Once you know how to place a teaser bet, you could bet on a whole night’s worth of action on a single wager. Betting $100 on the Eagles to beat the Washington Football Team can net you some substantial winnings, but if you put that same bet on a teaser with the other games of the day, your winnings could skyrocket.

That’s the tradeoff when it comes to teasers. Your single-game bet is more likely to pay out but won’t have the same potential rewards as a teaser bet. Weighing your options and deciding on the tradeoff of risk against reward is a personal choice each bettor must consider.


Here's a teaser bet example using the results of Super Bowl LVI in 2022. If you had the Bengals (sorry) on a spread bet that you wanted to tease, it might look like this:

  • Bengals +10.5 + Over 39.5 (-127) 

In the above example, that +10.5 was teased up so that there's a better chance that you'll hit the over. However, we all know how that turned out.


You can place a teaser bet whether you are wagering at an in-person casino or using an online sportsbook. Follow these detailed steps on how to place a teaser bet.


If you’re placing your bet at a physical sportsbook, you could simply tell the ticket writer the details of your bet. With all of the complexities of teasers, however, this approach often too confusing and time-consuming. That’s why most in-person teaser betting is done with a teaser card.

Fill out the card with the teams you want to include in your teaser bet. A teaser card usually comes with a fixed-point spread printed on it, so fill out your bet on a card that corresponds with the point spread you want to bet on.

Other casinos use live point spread odds and adjust the spread when the wager is placed. The casino’s ticket writer will confirm that you accept the spread when you place your wager. Players new to teaser betting may feel intimidated by this process, but you aren’t obligated to accept the casino’s spread, and you should feel free to decline these line charges.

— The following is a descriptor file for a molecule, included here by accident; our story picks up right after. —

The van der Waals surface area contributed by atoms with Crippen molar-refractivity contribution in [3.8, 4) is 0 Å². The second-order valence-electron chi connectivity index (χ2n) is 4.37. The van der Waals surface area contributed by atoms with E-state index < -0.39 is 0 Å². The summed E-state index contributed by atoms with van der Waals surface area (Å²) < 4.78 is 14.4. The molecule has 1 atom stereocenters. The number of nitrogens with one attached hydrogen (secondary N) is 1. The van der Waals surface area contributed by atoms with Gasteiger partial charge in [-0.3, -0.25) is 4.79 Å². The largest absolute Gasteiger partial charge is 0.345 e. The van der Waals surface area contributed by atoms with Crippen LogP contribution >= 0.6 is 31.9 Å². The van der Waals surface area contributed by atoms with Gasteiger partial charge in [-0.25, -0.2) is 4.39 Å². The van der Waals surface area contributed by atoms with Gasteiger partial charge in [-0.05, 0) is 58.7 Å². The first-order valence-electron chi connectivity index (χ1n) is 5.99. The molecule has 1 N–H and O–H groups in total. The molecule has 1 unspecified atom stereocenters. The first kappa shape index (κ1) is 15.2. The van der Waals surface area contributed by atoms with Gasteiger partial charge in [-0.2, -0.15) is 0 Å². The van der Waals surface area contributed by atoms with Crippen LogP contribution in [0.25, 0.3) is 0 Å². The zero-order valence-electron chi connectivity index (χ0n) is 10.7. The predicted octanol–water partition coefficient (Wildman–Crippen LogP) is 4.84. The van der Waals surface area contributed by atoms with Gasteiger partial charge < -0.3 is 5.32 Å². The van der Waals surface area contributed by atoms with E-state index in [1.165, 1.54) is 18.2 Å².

Teaser betting on mobile sportsbook app
Betting teasers online is easy with apps like bet365. Getty

Betting through an online service adds convenience compared to the face-to-face experience. Different sportsbooks will have unique interfaces, but generally, it’s as simple as selecting the teams and totals, picking the “teaser” option, then confirming your teaser point-spread.

Other online sportsbooks might use virtual teaser cards instead, similar to what you would see at a physical casino. Select your teams and teaser spread, then the teaser card will show the adjusted point spreads for each game.


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Like with so many sports-betting topics, there are many different schools of thought concerning how to best use teasers to your advantage. Let’s take a look at one basic teasing strategy.

Three and seven point margins of victory are by far the most common in football. If you bet a six-point teaser on +1.5 to +2.5 on the underdogs or -7.5 to -8.5 on the favorites, you move the point spread within this margin. That maximizes your chances of placing a winning bet on each game.

Let’s take a look at a few more specific scenarios that may surface when you’re wagering on teasers.